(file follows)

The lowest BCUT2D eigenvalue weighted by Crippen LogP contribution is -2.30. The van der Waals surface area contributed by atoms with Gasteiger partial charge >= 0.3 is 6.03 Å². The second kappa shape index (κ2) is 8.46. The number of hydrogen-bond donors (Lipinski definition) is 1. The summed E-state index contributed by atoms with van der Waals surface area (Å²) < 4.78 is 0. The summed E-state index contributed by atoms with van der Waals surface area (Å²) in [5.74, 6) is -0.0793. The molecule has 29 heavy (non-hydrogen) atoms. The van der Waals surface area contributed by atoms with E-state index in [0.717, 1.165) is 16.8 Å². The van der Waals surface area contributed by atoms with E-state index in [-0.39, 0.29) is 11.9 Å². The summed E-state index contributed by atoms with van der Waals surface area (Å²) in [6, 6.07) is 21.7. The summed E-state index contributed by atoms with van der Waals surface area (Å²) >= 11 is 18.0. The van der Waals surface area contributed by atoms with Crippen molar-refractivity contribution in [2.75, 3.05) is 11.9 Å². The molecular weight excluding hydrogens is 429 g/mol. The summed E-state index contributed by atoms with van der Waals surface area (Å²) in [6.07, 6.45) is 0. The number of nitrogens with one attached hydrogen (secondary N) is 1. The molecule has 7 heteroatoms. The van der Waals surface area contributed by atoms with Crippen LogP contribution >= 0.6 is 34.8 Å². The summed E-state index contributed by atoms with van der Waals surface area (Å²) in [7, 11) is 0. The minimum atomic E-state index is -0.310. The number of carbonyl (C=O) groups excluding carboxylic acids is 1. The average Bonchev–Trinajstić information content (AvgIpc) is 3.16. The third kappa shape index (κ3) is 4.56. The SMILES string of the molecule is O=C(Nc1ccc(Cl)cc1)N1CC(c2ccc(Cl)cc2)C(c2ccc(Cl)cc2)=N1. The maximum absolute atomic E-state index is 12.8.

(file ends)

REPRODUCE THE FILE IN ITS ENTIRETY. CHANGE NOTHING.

The lowest BCUT2D eigenvalue weighted by Crippen LogP contribution is -2.30. The van der Waals surface area contributed by atoms with Gasteiger partial charge >= 0.3 is 6.03 Å². The second kappa shape index (κ2) is 8.46. The number of hydrogen-bond donors (Lipinski definition) is 1. The summed E-state index contributed by atoms with van der Waals surface area (Å²) < 4.78 is 0. The summed E-state index contributed by atoms with van der Waals surface area (Å²) in [5.74, 6) is -0.0793. The molecule has 29 heavy (non-hydrogen) atoms. The van der Waals surface area contributed by atoms with E-state index in [0.717, 1.165) is 16.8 Å². The van der Waals surface area contributed by atoms with E-state index in [-0.39, 0.29) is 11.9 Å². The summed E-state index contributed by atoms with van der Waals surface area (Å²) in [6, 6.07) is 21.7. The summed E-state index contributed by atoms with van der Waals surface area (Å²) >= 11 is 18.0. The van der Waals surface area contributed by atoms with Crippen molar-refractivity contribution in [2.75, 3.05) is 11.9 Å². The molecular weight excluding hydrogens is 429 g/mol. The summed E-state index contributed by atoms with van der Waals surface area (Å²) in [6.07, 6.45) is 0. The number of nitrogens with one attached hydrogen (secondary N) is 1. The molecule has 7 heteroatoms. The van der Waals surface area contributed by atoms with Crippen LogP contribution >= 0.6 is 34.8 Å². The summed E-state index contributed by atoms with van der Waals surface area (Å²) in [7, 11) is 0. The minimum atomic E-state index is -0.310. The number of carbonyl (C=O) groups excluding carboxylic acids is 1. The average Bonchev–Trinajstić information content (AvgIpc) is 3.16. The third kappa shape index (κ3) is 4.56. The SMILES string of the molecule is O=C(Nc1ccc(Cl)cc1)N1CC(c2ccc(Cl)cc2)C(c2ccc(Cl)cc2)=N1. The maximum absolute atomic E-state index is 12.8.